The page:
German economy: Putting a number on a disappointing year| MENAFN.COM

Sunday, 02 October 2022 04:06 GMT

German economy: Putting a number on a disappointing year


2.7%. This was German GDP growth in 2021. A disappointing performance, as global supply chain frictions paralysed industrial activity. The annual numbers mask a contraction in the economy in the final quarter of 2021, emphasising the high risk for the economy to fall into an outright recession at the turn of the year


Author Carsten Brzeski Newsletter

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The rebound that almost wasn't…Despite one of the largest fiscal stimulus packages during the pandemic, the German economy disappointed in 2021. Global supply chain frictions paralysed industrial activity and weighed on economic activity. As a result, and according to the just-released data, the German economy grew by 2.7% in 2021, from -4.6% in 2020. According to available monthly information and the statement by the statistical agency, the economy shrank in the fourth quarter of 2021. As a result, it could take until the second quarter of 2022 before the economy is back to its pre-crisis level.

Recession now, growth champion later?

It is a strange tradition that the German statistical agency releases full year GDP growth data in mid-January, when no single hard data is available for the month of December. Admittedly, the final month of the year, and also the final quarter of the year, have a relatively smaller impact on full year figures. Later revisions to the fourth quarter will hardly change today's annual growth number.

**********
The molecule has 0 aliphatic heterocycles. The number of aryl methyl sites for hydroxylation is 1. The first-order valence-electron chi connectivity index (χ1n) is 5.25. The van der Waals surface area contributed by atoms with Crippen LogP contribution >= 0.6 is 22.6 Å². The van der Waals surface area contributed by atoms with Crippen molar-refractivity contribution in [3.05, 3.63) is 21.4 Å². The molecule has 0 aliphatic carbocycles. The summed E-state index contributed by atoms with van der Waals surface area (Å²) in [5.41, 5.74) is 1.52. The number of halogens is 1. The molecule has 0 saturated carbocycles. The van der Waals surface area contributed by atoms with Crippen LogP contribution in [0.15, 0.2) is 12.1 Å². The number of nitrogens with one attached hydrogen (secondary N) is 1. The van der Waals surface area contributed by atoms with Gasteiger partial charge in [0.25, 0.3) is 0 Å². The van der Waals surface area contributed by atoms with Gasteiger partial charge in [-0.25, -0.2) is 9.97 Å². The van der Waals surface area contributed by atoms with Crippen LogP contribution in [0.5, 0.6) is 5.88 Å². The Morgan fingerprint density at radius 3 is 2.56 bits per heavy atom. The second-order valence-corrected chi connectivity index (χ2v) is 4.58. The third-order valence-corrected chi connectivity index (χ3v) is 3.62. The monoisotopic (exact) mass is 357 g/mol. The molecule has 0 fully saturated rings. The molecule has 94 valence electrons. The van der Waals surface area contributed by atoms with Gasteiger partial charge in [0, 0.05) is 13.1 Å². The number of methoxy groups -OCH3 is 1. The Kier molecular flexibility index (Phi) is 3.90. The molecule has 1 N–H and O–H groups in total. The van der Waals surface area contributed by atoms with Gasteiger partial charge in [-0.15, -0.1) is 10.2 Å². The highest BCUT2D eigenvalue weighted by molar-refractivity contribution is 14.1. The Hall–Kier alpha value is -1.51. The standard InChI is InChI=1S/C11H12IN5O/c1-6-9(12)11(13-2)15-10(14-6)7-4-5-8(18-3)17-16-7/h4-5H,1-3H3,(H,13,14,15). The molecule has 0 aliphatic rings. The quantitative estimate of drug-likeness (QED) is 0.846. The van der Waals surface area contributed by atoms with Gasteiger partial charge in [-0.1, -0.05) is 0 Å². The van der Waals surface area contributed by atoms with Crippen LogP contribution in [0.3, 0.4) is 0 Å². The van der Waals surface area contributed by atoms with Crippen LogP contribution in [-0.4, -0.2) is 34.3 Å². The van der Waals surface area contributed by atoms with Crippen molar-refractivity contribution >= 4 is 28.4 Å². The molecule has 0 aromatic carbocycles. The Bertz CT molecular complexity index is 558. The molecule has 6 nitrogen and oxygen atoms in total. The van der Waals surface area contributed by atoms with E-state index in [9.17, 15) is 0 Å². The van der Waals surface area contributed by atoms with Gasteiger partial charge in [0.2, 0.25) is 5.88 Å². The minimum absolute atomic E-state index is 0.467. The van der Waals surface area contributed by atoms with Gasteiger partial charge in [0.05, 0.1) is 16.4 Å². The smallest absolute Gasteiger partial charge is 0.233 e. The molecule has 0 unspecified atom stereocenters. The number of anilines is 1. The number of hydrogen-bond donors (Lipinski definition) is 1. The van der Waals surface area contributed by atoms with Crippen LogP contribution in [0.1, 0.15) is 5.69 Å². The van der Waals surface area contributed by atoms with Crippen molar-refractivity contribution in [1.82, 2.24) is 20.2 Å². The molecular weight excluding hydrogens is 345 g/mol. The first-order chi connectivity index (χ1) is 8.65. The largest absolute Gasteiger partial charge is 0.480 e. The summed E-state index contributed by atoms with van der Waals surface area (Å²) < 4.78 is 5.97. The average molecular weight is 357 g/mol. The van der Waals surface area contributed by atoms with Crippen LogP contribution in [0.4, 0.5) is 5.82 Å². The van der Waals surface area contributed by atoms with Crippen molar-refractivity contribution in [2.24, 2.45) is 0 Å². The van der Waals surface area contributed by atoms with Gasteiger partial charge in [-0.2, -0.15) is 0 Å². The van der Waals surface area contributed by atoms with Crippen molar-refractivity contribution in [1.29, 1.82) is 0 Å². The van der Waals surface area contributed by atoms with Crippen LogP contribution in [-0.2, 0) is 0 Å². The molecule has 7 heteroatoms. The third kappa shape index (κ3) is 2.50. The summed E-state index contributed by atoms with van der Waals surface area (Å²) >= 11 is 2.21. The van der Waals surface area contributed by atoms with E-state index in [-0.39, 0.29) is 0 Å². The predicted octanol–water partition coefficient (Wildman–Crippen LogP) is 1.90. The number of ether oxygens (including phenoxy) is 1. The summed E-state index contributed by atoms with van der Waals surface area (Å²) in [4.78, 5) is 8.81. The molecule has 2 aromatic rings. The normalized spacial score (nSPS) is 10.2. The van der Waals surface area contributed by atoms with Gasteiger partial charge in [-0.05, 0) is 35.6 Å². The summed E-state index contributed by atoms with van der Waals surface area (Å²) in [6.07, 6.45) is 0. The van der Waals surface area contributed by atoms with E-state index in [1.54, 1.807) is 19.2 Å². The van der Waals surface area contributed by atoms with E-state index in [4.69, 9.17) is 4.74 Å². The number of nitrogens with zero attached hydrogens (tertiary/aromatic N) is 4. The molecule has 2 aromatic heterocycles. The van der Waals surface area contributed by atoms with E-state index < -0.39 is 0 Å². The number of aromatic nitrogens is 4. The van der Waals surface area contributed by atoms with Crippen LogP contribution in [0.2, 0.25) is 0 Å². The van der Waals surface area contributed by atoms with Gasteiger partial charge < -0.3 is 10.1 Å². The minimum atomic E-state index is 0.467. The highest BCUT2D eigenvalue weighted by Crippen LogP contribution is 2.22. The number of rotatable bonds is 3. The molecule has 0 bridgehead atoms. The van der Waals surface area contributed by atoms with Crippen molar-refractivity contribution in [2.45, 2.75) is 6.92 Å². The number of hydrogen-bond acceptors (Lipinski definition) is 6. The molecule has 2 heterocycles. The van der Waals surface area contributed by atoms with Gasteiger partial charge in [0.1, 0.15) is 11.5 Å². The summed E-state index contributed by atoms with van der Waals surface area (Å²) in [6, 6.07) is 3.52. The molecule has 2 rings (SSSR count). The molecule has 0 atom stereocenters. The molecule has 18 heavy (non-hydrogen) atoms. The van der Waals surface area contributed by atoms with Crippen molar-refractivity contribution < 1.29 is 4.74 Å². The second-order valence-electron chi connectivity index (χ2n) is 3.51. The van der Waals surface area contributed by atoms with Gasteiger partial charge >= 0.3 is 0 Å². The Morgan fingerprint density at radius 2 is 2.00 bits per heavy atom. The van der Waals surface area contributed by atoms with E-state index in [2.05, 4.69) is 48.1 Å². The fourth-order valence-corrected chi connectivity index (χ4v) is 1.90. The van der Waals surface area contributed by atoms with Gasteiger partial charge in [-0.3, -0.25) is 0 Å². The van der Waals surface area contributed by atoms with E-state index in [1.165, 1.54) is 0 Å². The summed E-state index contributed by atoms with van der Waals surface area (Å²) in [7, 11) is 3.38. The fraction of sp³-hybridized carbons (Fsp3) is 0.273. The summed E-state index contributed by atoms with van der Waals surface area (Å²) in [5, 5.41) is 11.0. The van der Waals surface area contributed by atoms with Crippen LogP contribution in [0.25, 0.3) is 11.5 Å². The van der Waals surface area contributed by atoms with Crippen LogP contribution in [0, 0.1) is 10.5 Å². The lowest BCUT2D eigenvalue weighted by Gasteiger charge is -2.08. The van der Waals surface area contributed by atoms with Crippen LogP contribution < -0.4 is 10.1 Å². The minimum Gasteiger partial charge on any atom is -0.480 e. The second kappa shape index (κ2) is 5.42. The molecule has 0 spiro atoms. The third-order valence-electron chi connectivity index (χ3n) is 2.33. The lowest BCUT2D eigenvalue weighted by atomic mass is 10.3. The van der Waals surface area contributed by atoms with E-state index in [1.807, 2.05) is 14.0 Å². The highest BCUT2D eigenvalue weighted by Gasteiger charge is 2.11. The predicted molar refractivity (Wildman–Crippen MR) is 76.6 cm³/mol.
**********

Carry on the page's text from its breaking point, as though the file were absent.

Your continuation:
With 2.7% in 2021, the German economy is one of the growth laggards in the eurozone. Despite one of the largest fiscal stimulus packages throughout the crisis, the economy did not emerge as one of the first or one of the strongest economies. The main reason for lagging behind, however, is not the inefficiency of fiscal policy but global supply chain frictions. No other eurozone country suffered as much as the German economy amid a series of supply chain frictions. Industrial production has basically stagnated since spring last year, despite richly filled order books and very low inventories. The upside to a disappointingly weak growth performance in 2021 is that the economy is fundamentally healthy and once pandemic-related restrictions are lifted and global supply chain frictions abate, industrial activity and with it, the entire economy will lift off again.

Zooming in on the most recent developments, today's GDP data implies that the economy shrank marginally in the fourth quarter of 2021. Given that there is no single hard data available for December yet, and also given that December was anything but a strong month, we would not be surprised to see a negative surprise once fourth quarter data is officially released a few weeks from now. In any case and as expected, the fourth wave of the pandemic, restrictions in the retail, hospitality and leisure sectors towards the end of the year as well as ongoing supply chain frictions, higher inflation in general, and higher energy and commodity prices in particular, brought the German economy to the brink of stagnation.

Looking ahead, even if Omicron's health implications seem to be less severe than previous Covid variants, the fact that it is more infectious will weigh on the short-term outlook for the German economy. Unusually high sickness leave alone will weigh on economic activity. Add to this ongoing restrictions, the fact that higher energy and producer prices will still be passed through to consumers in the coming months and the fact that global supply chain frictions will only start to significantly abate after the Chinese New Year and it is clear that the German economy will be flirting with recession.

All in all, today's data suggests that the German economy shrank in the final quarter of 2021. As there is hardly likely to be any improvement in the near term, the economy risks contracting once again in the first quarter of 2022, flirting with recession. The only upside is that growth should pick up strongly after this winter spell. Recession and growth champion in 2022? It seems possible.


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